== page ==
These are not unrelated movements. They are part of a wider effort todispose of the category of totality, and related concepts such as culture orsociety. If there are no bounded meaningful worlds, only worlds within worldsconnected in various ways, for whom then are twins birds; for whom dowitches fly; for whom is Lono a god? One answer to this question has been:for anthropologists. If the context to explain beliefs and practices cannot bethe natives, then it must be our own. Cargo cults, cannibalism, deificationsare thus to be dismissed as figments of imperial imagination.

    Obeyesekeres second move is of a different order, but it is also a way out ofthe concept of culture. Experience has a residual epistemic status in culturaltheory: beliefs are interwoven into the great fabric of culture, they stand bythemselves and imprint themselves on peoples minds as if the mind was a blankpaper.2 Obeyesekere adopts a cognitive universalism and a sort of empiricalfoundationalism to counteract this idea. He assumes that there are basic repre-sentations that stem from practical engagement, which are strongly constrainedby the objective properties of the world and by the structure of the mind.3

    In this article, I will reverse Obeyesekeres first argument and offer a dif-ferent interpretation of the second.Through the analysis of an empirical case

    with no historical or geographical relation to the Hawaiian case, I claim, first,that the assimilation of conquerors to divinities is not only a pervasive tropein European narratives but is also a recurrent and lasting interpretation ofthe colonial encounter among indigenous peoples. It may thus correspond toa structural feature of these historical phenomena. Secondly, I argue, as didboth Sahlins (1981) and Obeyesekere (1992), that this assimilation is notimmune to experience or alien to practice. By employing the Peircian notionof abductive inference I hope to account for both the flexibility and theresilience of this assimilation. My general question is how to explain a phe-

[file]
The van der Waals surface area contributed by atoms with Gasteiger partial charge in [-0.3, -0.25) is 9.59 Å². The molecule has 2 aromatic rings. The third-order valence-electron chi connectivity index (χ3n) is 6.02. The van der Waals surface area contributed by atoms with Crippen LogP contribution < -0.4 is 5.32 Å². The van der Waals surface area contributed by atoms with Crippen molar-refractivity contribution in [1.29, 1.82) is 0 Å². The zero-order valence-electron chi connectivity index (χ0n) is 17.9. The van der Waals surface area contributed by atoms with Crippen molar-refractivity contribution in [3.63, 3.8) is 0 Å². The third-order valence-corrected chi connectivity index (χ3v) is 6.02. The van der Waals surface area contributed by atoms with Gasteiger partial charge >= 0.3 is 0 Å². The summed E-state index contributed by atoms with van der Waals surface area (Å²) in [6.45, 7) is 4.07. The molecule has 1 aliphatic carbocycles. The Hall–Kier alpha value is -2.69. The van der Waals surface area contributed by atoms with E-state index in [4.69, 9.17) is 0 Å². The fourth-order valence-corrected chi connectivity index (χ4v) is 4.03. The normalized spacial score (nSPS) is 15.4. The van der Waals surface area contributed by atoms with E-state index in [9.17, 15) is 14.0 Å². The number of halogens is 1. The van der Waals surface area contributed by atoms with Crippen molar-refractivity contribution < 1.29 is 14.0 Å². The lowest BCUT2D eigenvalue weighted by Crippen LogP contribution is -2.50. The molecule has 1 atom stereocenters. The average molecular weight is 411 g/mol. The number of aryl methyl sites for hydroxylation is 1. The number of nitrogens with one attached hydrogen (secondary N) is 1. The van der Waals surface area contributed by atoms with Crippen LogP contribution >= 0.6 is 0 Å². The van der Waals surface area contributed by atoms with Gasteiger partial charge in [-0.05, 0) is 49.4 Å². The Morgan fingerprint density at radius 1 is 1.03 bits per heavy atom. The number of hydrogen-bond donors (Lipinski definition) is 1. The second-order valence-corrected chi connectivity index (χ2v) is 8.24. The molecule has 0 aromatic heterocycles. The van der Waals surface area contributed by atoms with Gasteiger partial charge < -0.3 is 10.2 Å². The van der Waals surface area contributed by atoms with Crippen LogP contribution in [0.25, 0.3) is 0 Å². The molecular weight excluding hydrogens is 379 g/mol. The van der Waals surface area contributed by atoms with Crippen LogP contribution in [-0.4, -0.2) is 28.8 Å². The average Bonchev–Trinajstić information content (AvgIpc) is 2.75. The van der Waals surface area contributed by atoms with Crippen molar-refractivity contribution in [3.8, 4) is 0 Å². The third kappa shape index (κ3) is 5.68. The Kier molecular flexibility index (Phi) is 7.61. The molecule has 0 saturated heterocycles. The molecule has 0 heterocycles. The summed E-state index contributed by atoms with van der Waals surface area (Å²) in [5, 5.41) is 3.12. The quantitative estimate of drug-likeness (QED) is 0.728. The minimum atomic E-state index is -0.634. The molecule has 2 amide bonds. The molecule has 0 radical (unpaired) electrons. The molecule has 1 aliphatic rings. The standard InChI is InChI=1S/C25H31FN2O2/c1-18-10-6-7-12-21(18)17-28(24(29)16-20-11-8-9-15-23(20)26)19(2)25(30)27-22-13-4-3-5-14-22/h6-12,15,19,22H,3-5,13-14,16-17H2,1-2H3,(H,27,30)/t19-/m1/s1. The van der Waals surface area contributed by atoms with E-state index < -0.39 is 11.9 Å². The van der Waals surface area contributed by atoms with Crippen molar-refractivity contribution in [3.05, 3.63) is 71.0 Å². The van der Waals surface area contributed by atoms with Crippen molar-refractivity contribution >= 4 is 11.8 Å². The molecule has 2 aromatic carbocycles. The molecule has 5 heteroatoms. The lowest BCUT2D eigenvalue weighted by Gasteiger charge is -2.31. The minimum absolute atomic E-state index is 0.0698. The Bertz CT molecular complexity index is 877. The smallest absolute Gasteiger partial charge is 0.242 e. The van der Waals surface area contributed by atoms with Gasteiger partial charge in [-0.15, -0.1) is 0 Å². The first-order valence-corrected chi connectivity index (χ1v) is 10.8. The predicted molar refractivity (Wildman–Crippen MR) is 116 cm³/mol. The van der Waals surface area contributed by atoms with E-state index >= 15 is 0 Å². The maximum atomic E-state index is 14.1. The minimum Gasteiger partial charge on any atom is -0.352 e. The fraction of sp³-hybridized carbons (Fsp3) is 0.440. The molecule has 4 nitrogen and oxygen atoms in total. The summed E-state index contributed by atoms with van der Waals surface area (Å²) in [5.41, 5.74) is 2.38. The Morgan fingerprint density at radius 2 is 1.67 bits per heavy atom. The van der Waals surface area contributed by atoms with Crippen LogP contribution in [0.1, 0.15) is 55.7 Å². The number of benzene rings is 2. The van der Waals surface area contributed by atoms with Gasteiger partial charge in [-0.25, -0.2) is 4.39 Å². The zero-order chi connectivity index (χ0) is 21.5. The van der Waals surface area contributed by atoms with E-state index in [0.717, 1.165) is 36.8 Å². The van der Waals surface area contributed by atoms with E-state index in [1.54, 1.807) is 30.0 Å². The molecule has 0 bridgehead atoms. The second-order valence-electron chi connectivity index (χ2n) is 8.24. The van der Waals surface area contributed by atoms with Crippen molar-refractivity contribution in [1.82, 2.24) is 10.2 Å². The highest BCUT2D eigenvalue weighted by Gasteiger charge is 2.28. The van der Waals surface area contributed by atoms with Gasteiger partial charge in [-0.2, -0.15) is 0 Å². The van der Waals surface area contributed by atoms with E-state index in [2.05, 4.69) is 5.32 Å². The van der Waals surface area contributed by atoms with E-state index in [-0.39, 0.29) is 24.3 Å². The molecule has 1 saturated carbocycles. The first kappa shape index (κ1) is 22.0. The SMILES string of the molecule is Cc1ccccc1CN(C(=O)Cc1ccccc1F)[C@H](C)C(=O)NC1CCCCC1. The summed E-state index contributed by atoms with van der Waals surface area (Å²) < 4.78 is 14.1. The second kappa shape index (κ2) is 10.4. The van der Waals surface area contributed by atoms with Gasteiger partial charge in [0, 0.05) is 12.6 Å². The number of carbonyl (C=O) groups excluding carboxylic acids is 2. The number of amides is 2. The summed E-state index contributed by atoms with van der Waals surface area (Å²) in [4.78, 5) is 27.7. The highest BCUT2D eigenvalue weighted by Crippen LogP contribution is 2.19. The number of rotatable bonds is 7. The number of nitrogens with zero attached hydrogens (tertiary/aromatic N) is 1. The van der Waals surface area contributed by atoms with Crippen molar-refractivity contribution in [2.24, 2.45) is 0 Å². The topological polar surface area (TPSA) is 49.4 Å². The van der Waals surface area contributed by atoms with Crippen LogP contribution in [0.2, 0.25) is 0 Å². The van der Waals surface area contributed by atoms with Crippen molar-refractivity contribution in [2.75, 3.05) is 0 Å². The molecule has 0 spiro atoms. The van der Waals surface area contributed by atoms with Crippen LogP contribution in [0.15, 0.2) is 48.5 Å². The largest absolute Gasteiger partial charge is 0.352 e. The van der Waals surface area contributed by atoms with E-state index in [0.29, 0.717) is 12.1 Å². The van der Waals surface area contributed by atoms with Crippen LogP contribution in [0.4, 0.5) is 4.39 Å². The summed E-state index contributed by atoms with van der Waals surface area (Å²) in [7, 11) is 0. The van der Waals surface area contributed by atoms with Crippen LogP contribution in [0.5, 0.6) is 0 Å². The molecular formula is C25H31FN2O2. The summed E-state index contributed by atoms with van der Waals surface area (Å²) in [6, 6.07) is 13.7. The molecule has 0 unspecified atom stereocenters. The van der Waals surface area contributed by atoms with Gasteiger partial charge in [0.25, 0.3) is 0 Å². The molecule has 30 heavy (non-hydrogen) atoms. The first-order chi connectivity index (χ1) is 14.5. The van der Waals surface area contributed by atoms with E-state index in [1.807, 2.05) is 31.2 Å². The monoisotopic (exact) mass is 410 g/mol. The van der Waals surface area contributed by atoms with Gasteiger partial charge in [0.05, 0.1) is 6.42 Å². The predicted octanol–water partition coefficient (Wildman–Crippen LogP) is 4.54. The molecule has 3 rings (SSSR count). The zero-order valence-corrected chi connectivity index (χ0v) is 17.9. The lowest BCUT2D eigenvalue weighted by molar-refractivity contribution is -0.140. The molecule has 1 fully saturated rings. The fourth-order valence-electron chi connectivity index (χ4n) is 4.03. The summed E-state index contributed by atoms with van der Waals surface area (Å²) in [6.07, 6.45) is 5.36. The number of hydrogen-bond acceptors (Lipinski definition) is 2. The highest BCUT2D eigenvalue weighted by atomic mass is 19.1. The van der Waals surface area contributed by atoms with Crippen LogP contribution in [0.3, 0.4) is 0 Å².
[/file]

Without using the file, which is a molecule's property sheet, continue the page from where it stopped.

nomenon which implies at one and the same time the practical engagementand the stability of certain representations.

    Before exploring this argument in full, let us consider the facts.

    Setting the plot

    Par, Brazil, 1970.The Transamaznica road cuts through the Eastern Parakanterritory, located some kilometres from the left bank of the Tocantins River.4


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    Local Amerindian people ransack the working camps, obstructing one of themajor national projects of the time: a road traversing the whole of BrazilianAmazonia. The military government had no time to waste, and sent the

    Agency for Indigenous Affairs (Fundao Nacional do ndio, hereafter Funai)to make contact with the Parakan and draw them into state administration.This was not the first time that a road had crossed the territory of the

    Parakan people. In the first decades of the twentieth century, the governmentof the state of Par began the construction of a railway to connect the cityof Alcobaa (present-day Tucuru) to Marab, then a centre of rubber andBrazil nut production. Amerindians, among them Parakan, plundered theworking camps, and the Agency for Indigenous Affairs was called in to resolvethe situation. In 1928, the Agency (then called Servio de Proteo aos ndios,hereafter SPI) established a base at the 67-kilometre point on the railway,which came to be known as the Tocantins Pacification Post. The SPIs ideawas to attract the indigenous population through the distribution of goods,in the hope of bringing them to civilization (and hard, ill-paid work).